Seasonal living is a great way to connect with yearly cycles. This time of the year has historically been celebrated as a time of rest. It was meant as a time to embrace the darker part of the year and anticipate the coming of a new year full of light and promise. When one approaches the end of the year with this mindset, it can morph the anxiety that usual holiday mentalities induce into an appreciation for completing a full year that was filled with both blessings and afflictions.
For someone who is not used to steering away from the standard holiday celebrations, it can be difficult to know what exactly to do in order to embrace the month of December from a holistic point of view. As someone who aims to live seasonally and soak up the energies of each period of the year, I would love to share some of the things I do or have seen others do in order to connect with this time of the year.
Decorating your space may seem like something reserved for popular holidays such as Halloween and Christmas. However, if one takes a seasonal approach to decor, it provides an opportunity to truly embrace the time of the year. For example, instead of putting up an artificial tree and stringing it with yards of lights you had to untangle, one could turn to the simplicity of what nature already offers.
Cranberry and orange are common December flavors for a reason: they are readily abundant and in-season during the winter months. Drying out orange slices and stringing them alongside cranberries is a simple, beautiful, and affordable way to immerse yourself in the spirit of winter.
Unassuming items like pine adornments and classic wreaths are another way to easily style your area while still enabling natural elements of the season to shine through. Garnishing your space with natural ornamentation allows one to appreciate what the season brings without the strain usual decor may have on your wallet and effort. Smelling the scents and admiring the gifts that the winter months naturally introduce is a lovely way to immerse yourself in the season.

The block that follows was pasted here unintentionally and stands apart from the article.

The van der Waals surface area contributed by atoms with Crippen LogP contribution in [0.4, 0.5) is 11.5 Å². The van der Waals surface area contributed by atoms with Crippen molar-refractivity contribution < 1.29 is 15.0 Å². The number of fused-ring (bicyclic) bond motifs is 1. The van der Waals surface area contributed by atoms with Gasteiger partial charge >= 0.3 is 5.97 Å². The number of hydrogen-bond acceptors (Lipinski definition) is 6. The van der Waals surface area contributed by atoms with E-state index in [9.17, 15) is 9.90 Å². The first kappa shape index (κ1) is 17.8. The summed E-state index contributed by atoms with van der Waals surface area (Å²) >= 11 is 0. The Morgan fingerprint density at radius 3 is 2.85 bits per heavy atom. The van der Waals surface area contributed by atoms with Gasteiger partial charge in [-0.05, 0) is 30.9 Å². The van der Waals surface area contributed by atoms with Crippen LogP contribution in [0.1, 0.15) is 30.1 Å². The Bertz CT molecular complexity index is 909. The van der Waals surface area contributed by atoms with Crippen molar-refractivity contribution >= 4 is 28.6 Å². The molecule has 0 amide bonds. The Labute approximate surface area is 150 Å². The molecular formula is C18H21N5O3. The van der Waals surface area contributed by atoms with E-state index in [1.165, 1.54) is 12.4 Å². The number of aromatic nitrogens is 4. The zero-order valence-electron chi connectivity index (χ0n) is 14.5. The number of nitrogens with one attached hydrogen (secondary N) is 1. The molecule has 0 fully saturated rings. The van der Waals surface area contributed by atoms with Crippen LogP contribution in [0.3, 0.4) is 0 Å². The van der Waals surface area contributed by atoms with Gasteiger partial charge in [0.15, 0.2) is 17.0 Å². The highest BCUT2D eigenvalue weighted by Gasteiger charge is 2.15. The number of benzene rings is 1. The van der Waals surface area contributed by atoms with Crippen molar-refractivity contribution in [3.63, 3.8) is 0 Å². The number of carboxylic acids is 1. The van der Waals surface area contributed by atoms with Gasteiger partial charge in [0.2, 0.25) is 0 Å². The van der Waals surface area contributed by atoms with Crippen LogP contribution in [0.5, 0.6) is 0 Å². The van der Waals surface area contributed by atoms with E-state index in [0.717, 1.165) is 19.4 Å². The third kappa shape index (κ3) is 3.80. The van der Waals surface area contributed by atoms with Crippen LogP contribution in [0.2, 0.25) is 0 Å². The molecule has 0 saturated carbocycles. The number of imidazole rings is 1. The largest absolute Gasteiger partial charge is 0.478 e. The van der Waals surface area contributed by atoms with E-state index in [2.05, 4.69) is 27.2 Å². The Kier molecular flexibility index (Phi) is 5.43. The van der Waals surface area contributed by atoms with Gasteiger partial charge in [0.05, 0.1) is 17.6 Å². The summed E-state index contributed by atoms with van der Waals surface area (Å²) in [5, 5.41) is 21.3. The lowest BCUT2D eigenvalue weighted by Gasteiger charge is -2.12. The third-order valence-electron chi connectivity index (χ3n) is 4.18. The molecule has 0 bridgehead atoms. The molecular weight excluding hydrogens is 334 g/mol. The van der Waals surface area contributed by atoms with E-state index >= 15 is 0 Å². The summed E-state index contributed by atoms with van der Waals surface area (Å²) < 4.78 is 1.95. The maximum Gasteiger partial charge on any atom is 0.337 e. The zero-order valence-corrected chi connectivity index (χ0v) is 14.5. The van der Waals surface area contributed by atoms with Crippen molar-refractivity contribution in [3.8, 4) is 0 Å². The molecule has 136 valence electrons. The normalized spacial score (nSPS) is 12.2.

As the author of the Seattle in Season column, it is no surprise that I am an advocate for consuming local and seasonal products. Eating and purchasing foods that are in tune with the Earth is a gift to ourselves whether we know it or not. It sanctions the opportunity to feed ourselves the freshest, least manufactured products available, especially if we source locally.
It isn’t new information that what we put in our bodies directly impacts our overall health. Eating food seasonally is not only a great way to focus on a nutritious diet, but it also engages us in looking at what nature brings to the table each season. Being connected to the ebbs and flows of nature allows us to acknowledge and appreciate the present in a deeper way. We begin to embrace seasons more intensely in order to take full advantage of what they bring. This can cause one to feel more grateful and at ease with their current circumstances.